Separation of parents is rough, but if you can’t find a way to be there for your children, it will impact their lives one way or another.
Whether a father is apart from his child as a result of divorce, non-marital childbirth or job relocation, his absence impacts the child and our society beyond what we can observe at the moment.
My father was absent for most of my life. He and my mother were divorced when my sister and I were toddlers. There were no legal restrictions on his visitation. He was living locally but didn’t ask to see us. My mother was careful not to give us her opinion of him, so we initially expected that he would ask to visit, or surprise us at the home of his parents, where we visited often.
Having been a fatherless child and a divorced single mother, I served as a volunteer advocate in my adulthood for fathers separated from their children. I have shared my perspective on why it would be significant to each man and his child that he asserts his right to visitation, and I followed-up with helping the men prepare their legal cases.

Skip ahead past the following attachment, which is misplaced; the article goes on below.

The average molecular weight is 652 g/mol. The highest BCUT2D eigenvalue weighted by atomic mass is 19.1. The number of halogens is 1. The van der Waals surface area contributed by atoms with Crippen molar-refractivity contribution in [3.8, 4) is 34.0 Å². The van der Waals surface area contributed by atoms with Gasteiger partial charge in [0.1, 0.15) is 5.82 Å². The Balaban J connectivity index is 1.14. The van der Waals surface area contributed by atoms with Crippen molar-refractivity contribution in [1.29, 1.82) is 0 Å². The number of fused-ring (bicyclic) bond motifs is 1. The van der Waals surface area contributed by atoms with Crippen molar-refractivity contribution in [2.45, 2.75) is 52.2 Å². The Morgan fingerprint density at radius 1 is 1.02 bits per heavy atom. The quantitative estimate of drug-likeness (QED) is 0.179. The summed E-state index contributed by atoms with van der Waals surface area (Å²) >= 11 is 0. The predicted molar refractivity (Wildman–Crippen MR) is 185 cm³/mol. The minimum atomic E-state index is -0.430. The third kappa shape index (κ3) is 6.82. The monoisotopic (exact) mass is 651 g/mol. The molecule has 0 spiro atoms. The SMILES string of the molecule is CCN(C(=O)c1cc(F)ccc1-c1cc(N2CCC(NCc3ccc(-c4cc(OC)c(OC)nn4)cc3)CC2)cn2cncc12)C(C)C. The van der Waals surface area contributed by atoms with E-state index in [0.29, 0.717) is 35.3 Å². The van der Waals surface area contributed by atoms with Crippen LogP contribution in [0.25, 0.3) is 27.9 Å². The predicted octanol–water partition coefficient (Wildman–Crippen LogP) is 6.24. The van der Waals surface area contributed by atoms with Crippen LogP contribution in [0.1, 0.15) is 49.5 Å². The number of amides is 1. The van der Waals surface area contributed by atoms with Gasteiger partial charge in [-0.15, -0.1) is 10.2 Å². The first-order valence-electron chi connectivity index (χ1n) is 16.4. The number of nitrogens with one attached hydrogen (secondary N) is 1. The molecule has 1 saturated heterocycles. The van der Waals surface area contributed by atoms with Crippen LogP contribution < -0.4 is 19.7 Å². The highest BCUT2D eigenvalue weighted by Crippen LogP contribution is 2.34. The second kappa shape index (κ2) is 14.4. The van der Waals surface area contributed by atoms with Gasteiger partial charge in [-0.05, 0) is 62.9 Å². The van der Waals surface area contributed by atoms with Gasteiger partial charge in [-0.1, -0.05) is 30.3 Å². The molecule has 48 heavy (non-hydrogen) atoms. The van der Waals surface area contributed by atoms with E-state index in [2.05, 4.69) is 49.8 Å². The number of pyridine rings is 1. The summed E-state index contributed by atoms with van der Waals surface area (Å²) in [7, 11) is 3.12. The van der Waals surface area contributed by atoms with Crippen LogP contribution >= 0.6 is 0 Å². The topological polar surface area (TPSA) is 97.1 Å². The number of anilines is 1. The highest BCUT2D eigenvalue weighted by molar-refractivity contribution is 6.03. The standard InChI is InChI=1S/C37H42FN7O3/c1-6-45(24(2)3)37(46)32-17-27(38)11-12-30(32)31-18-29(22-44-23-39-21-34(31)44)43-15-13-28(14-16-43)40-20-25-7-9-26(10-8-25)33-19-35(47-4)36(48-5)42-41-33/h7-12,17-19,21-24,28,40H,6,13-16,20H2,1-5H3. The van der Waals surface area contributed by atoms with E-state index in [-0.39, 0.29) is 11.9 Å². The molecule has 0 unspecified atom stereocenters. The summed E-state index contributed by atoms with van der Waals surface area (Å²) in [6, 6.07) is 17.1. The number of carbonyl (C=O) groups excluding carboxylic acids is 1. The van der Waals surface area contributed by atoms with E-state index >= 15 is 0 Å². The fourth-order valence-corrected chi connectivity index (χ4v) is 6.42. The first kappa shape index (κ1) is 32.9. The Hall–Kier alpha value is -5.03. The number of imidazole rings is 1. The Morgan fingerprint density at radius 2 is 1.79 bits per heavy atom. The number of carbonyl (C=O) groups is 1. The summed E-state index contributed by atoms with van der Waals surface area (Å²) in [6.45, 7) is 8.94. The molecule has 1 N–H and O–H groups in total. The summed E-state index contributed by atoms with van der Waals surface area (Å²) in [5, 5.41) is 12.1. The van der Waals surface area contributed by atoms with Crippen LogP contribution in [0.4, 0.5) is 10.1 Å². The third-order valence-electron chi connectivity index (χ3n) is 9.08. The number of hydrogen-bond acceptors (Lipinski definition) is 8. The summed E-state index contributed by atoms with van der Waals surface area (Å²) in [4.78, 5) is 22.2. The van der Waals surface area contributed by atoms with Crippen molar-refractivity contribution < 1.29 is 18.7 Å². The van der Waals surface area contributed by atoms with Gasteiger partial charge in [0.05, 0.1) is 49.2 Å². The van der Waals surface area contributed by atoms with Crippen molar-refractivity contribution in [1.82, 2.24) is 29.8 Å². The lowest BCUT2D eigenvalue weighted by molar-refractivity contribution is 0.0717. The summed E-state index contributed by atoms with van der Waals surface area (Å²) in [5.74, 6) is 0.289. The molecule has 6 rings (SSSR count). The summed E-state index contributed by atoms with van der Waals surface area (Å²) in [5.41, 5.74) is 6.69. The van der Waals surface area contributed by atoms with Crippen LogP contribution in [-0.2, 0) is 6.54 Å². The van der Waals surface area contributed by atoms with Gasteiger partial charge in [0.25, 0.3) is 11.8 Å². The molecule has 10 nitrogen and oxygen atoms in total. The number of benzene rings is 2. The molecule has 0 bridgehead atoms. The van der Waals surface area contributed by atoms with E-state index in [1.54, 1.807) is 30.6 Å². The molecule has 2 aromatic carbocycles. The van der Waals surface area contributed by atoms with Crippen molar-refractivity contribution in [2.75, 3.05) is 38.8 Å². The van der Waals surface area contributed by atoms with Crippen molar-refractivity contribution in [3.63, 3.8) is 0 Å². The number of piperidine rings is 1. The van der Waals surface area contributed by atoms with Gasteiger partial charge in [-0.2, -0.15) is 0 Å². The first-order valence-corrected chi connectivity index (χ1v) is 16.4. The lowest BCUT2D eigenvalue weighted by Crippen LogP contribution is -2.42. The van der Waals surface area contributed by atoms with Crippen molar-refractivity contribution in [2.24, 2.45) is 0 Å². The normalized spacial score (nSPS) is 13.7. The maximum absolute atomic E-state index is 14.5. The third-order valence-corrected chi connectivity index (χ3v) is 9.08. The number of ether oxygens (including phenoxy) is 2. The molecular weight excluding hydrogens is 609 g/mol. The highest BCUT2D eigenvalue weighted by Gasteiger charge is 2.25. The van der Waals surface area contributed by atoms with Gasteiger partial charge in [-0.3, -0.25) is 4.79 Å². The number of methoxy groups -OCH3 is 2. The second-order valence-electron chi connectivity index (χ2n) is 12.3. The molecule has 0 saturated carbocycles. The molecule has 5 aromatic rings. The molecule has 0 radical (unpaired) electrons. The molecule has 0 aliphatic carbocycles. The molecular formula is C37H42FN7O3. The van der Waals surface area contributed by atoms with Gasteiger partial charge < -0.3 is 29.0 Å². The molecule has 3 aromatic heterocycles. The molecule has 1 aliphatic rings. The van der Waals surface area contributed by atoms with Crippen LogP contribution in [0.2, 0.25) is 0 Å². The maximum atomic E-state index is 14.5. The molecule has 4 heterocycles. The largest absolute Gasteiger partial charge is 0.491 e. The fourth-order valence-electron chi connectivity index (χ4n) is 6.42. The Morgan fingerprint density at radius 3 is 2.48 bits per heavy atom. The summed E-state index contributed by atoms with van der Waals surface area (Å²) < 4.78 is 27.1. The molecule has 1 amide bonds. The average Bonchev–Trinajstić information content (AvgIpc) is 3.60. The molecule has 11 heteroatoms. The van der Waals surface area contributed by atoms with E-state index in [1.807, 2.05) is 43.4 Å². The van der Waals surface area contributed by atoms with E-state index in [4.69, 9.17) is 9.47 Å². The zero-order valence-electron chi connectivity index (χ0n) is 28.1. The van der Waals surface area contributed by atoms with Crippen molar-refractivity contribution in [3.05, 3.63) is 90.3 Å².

Whether or not the parents are united as a couple and reside in the home together with the child, each parent has value to the child and by extension to our society. When a father chooses to be absent from the life of his child, the impact is long lasting in ways he may not be aware. While this is also true in cases of absent mothers, and for boys as well as girls, I was a girl with a mother and no father. So, my personal perspective is that of a fatherless daughter.
Fatherless (or “daddyless”) daughters are women who grew up without an active father, usually one who was absent by what appears to be his choice. This appearance of his choice to be absent is the key to the complexities of the girl/woman’s questions about her value to their relationship. As is true of many in my situation, I developed a fatherless daughter syndrome that would affect my self-esteem and my relationships with men over the years.
For girls, her relationship with her father sets the stage for her search for a husband or mate. A father conditions his daughter to how she will allow a prospective husband/mate to treat her and speak to her. She learns by the love of her father that she is loveable and worthy of the love of a man whom she hopes is as good as her father. Rarely will she consider it possible to have the love of a man who is better than her father.